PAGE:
Few Virtues to “Virtual Embassy in Iran”

Virtual appeasement? Not really.

The U.S. has announced that it will be opening up a “virtual embassy” in Iran in order to facilitate American engagement with the Iranian people . . . at the same time Congress is trying to de-facilitate American engagement with Iranian officials and cripple the Iranian economy.

This administration has been putting greater focus on “public diplomacy” efforts — Hillary Clinton in particular. But at the risk of sounding trite, actions speak louder than words. And, writes Trevor Thrall at The National Interest, our words don’t carry all that much weight:

Soviet publics had no serious alternatives to the information provided by the United States. Iranians, on the other hand, have access to a myriad of Middle Eastern media outlets. The millions of Iranian households with illegal satellite dishes already have access to Al Jazeera, Al Arabiya and Al Manar, not to mention the BBC Persian channel and CNN International. An Iranian family with access to the web through a Virtual Private Network (the access mode of choice in oppressive regimes) has the entire world’s media at their fingertips.

I should note here that the virtual embassy is already being blocked by the Iranian government.

“We want all Iranians, especially the very large population of young people inside Iran, to see that the United States has deep respect for the Iranian people and its civilization,” said the U.S. Under Secretary for Political Affairs. But explicitly tying the virtual embassy in with sanctions against Iran — and yes, we have done just this — is probably not going to make #virtualembassy trend on Iranian Twitter accounts.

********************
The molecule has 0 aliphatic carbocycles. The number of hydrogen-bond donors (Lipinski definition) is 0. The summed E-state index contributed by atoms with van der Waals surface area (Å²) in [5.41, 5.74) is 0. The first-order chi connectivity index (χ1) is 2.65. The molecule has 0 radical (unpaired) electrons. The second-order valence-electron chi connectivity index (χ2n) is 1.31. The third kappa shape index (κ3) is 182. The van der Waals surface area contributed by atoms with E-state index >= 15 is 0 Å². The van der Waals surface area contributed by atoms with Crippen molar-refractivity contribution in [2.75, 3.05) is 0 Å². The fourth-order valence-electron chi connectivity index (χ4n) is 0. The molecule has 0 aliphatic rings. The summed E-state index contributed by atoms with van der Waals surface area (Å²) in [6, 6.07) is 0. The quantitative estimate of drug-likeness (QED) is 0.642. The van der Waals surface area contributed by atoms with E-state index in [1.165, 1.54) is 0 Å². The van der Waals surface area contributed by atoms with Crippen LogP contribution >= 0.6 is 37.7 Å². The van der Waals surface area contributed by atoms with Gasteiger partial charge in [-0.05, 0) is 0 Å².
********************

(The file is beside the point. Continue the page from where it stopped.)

One way we could go about demonstrating this “respect” is by airing clips of the candidates from the Republican presidential debates — and by “candidates,” I mean “Ron Paul.” I do not think Iranians would get the same vibe from all the other Republican presidential hopefuls (or past presidential hopefuls — remember “Bomb bomb bomb, bomb bomb Iran“?).

With politicians like these, our public diplomacy would be better off having the American servicemen and women planning the airstrikes making videos for the site. Hell, put Bill O’Reilly on.

In all seriousness, though, almost any video we will put up on that site will only confirm Iranian perceptions that (I’m quoting Thrall again) “U.S. public diplomacy since 9/11 has been widely seen as self-serving rhetoric, a cover for unilateral efforts to pursue the war on terror and expand U.S. influence in the Middle East” so long as our elected officials — and the intellectuals and lobbyists riding their coattails — bay for regime change.

(PS: When considering the efficacy of the virtual embassy model, please bear in mind that the State Department maintains a Gazan e-consulate.)

Paul Mutter is a graduate student at the Arthur L. Carter Journalism Institute at NYU and a contributor to Foreign Policy In Focus.